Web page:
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Burkina Faso, in pre-French days, was home to a remarkably structured and effective social order which bravely maintained its culture. French colonialism did its very best to suppress notions of nationalism, but the Burkinabe were adamant in their demands for independence in the late 1950s. Despite political turmoil in the 70s, Burkina Faso has emerged as a nation that is still proud of its culture and tradition.
This sense of cultural pride informs much of modern Burkina Faso's way of life. The country is a leader among African nations for its energetic support of African art: it stages Africa's primary film festival every second year, as well as a festival devoted to music, dance and theatre. It even lays claim to the largest craft market on the continent. Not bad for such a small country. Sometimes good things come in small packages.
Burkina Faso was populated early, between 14,000 and 5000 BC, by hunter-gatherers in the northwestern part of the country. Settlements with farmers appeared between 3600 and 2600 BC. Relics of the Dogon are found in Burkina Faso's north and northwest regions. Sometime between the fifteenth and sixteenth centuries, the Dogon left the area to settle in the cliffs of Bandiagara. The central part of Burkina Faso included a number of Mossi kingdoms, the most powerful of which were those of Wagadogo (Ouagadougou) and Yatenga. These kingdoms emerged probably in the early sixteenth century from obscure origins veiled by legend featuring a heterogeneous set of warrior figures.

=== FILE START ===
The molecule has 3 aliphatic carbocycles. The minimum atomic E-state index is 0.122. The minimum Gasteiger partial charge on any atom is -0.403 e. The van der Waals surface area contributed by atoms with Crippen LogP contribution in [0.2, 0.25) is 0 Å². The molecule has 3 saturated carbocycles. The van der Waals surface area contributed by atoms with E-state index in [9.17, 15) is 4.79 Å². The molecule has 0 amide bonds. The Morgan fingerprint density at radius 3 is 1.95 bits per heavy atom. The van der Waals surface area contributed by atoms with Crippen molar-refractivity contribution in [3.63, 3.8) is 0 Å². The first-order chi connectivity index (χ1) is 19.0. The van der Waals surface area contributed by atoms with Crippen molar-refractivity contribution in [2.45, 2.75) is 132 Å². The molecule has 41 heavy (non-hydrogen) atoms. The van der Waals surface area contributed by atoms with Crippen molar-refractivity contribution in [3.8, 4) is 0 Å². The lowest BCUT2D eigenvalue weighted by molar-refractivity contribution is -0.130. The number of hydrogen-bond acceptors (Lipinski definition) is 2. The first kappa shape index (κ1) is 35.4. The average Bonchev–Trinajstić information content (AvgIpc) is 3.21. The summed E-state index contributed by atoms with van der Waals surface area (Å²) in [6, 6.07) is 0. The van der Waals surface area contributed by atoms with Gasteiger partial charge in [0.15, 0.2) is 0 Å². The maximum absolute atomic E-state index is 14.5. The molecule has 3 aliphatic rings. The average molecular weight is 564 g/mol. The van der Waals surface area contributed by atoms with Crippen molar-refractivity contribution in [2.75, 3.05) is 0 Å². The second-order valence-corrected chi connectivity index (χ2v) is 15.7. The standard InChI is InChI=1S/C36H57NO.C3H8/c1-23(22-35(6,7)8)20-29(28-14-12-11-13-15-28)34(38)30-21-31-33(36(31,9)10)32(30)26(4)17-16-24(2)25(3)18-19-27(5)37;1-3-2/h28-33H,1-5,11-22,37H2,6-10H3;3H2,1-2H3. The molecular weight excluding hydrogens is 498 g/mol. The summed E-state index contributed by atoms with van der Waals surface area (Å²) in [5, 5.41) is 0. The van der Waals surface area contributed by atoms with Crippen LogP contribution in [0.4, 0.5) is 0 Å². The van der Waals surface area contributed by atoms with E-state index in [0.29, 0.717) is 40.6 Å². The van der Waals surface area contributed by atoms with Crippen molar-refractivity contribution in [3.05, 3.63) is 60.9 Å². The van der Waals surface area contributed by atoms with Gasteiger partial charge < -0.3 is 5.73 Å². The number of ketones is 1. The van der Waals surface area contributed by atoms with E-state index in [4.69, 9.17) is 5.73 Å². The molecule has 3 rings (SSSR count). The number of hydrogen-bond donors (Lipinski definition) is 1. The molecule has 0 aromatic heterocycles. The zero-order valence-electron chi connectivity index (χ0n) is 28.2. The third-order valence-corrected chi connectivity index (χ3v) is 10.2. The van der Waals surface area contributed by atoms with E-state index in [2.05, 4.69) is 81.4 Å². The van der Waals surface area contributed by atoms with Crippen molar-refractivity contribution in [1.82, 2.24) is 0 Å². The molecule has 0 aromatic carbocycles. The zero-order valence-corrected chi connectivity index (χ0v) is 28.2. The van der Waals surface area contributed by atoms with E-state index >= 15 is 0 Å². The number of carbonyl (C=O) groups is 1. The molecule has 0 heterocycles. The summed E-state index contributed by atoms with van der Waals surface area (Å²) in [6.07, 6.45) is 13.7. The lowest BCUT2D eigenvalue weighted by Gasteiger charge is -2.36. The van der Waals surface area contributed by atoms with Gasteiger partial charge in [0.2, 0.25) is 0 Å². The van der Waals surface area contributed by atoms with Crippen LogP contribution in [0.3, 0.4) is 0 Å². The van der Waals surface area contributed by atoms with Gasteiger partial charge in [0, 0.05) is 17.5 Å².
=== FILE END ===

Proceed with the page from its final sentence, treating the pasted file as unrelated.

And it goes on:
After a decade of intense rivalry and competition between the English and the French, waged through treaty-making expeditions under military or civilian explorers, the Mossi kingdom of Ouagadougou was defeated by French colonial forces and became a French protectorate in 1896. French Upper Volta was established on March 1, 1919. This move was a result of French fears of the recurrence of armed uprising along with economic considerations, and to bolster its administration, the colonial government separated the present territory of Burkina Faso from Upper Senegal and Niger. The new colony was named Haute Volta and François Charles Alexis Édouard Hesling became its first governor.